The Role of Alcohol: Evaluating its Implication on College Campus Crimes Essay Example
The Role of Alcohol: Evaluating its Implication on College Campus Crimes Essay Example

The Role of Alcohol: Evaluating its Implication on College Campus Crimes Essay Example

Available Only on StudyHippo
  • Pages: 7 (1836 words)
  • Published: November 20, 2021
View Entire Sample
Text preview

Colleges and schools are highly valued institutions that aid in building the nation’s roots and serve as a platform where the development and stability of posterity commences. This fact makes crime in these institutions one of the most unnerving social issues in the nation today. According to the Federal Bureau of Investigation (2015), some of the gravest offenses reported in these institutions include murder and intentional manslaughter, robbery, rape, burglary, aggravated assault, arson, and larceny-theft.

Stampler (2014) reported that the number of sex crimes in the US campuses had increased by 50% over the decade from 2200 in 2001 to 3300 in 2011. The FBI report also highlighted a steady increase in college crimes over the first six months of 2015 by 1.7%. The number of reported incidents in colleges was 84627 in 2000 and 132121 in


2004 (The FBI, 2015). A steady rise in the level of crime has been observed over the past decade. The purpose of conducting this literature review is to explore the implications of alcohol consumption on students in light of the rising levels of campus crimes in the United States. Nicholson, Maney, Blair, Wamboldt, Mahoney, & Yuan (1998) conducted a study to measure the frequency of college students’ involvement in both sexual and non-sexual violence, data were collected through the use of questionnaires.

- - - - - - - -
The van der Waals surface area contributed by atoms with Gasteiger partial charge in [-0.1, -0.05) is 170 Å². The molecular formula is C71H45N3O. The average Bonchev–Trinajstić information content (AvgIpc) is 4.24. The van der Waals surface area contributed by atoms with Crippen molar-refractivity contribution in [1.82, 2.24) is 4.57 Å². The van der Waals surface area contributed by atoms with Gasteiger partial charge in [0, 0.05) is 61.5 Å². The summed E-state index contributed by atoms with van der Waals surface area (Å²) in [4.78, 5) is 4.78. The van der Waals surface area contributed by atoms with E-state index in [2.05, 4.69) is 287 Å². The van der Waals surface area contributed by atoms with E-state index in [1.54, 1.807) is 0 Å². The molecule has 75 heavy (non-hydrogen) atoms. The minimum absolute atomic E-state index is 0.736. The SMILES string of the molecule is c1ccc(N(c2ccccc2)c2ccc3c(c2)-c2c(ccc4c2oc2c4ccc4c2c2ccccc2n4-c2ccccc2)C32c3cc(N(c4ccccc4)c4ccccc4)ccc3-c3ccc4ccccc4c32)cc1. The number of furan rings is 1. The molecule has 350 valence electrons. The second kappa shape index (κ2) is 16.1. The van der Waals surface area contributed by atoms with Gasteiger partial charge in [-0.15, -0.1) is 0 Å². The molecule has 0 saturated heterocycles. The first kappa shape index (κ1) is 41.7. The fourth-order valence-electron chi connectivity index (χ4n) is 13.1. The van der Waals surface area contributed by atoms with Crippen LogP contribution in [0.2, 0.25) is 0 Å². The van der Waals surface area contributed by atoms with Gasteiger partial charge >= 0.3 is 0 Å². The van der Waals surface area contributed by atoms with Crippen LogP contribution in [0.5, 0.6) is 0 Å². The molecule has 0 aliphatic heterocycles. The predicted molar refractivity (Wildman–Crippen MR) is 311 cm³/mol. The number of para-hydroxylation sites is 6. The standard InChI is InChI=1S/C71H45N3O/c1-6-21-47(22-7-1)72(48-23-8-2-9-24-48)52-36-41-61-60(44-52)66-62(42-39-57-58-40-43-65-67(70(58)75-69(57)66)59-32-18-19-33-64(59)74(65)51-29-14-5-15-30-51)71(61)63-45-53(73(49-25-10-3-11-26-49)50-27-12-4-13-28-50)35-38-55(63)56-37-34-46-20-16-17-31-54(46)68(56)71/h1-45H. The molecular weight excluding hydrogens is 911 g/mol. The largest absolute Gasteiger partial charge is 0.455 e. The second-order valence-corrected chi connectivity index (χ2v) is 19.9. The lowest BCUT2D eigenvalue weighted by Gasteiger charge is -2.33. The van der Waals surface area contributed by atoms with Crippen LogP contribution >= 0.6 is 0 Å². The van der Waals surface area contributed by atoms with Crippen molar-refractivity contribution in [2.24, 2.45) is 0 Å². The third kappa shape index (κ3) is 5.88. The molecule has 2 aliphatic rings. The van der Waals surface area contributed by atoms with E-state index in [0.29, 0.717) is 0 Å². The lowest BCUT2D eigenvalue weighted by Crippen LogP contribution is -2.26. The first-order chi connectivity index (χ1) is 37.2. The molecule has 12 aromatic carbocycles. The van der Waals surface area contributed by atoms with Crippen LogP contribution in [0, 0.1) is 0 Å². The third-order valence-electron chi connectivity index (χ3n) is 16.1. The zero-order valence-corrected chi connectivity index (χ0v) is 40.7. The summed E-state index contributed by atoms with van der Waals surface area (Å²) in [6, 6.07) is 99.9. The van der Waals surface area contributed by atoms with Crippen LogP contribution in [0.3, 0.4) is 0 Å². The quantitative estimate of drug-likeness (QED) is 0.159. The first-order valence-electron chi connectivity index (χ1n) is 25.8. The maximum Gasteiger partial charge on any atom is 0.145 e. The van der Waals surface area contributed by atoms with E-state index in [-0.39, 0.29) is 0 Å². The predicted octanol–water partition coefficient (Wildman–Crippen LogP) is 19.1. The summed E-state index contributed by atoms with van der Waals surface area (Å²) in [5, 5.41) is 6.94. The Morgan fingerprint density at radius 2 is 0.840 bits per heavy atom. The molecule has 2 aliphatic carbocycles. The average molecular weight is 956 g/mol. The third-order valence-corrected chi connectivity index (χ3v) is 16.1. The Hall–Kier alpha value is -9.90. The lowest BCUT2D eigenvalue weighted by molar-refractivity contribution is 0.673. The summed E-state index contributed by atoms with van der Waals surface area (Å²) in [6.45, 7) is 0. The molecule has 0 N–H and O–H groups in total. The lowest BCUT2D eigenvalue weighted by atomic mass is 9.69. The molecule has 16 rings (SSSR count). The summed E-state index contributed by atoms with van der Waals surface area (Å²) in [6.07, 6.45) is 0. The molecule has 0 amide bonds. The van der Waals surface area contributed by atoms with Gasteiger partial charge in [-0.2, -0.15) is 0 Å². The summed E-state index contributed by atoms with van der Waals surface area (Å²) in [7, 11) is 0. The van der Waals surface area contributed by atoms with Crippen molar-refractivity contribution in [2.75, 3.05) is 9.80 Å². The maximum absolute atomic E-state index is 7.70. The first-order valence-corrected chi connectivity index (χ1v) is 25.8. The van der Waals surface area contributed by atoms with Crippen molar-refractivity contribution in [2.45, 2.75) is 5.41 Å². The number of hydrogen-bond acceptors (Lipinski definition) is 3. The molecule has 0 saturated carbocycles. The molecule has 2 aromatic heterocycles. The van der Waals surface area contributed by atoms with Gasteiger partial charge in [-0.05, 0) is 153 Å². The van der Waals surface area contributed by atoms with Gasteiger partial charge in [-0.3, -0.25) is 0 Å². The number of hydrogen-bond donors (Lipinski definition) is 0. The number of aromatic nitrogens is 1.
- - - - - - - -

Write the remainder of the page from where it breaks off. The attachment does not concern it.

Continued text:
A total of 1087 students completed the survey in 1994, and of this number, 567 were females, and 520 were males. In 1996, 950 students completed the survey; 462 females and 488 males. Both surveys were conducted in classrooms where the students were given questionnaires to fill in, and there was a 100% response rate in both instances.

View entire sample
Join StudyHippo to see entire essay

The researchers found that the number of crime or violent incidents had increased significantly from 1994 up to 1996 (Nicholson et al., 1998).

In 1996, three times the number of females as compared to their male counterparts stated that they were victims of unwanted sexual activity and approximately 85% of both genders reported that alcohol was involved (Nicholson et al., 1998). Howard, Griffin, and Boekeloo (2008) assessed the psychological links of sexual assaults that were spurred by alcohol consumption. They conducted their study on university students. They used 1269 students (635 females and 634 males) for their investigation and administered questionnaires to them.

551 students responded, and of this number, 227 were males, representing a 35.3% response rate and 324 were females, representing a 51% response rate. The overall response rate was 43.4%. The males reported a lower prevalence of alcohol-related sexual violence as opposed to their female counterparts (6.6% vs. 20.4%). The likelihood for females who reported binge drinking and other forms of assaults linked to the consumption of alcohol to report alcohol-related sexual violence was higher as compared to the males who only reported other variants of alcohol-related savagery. Howard et al.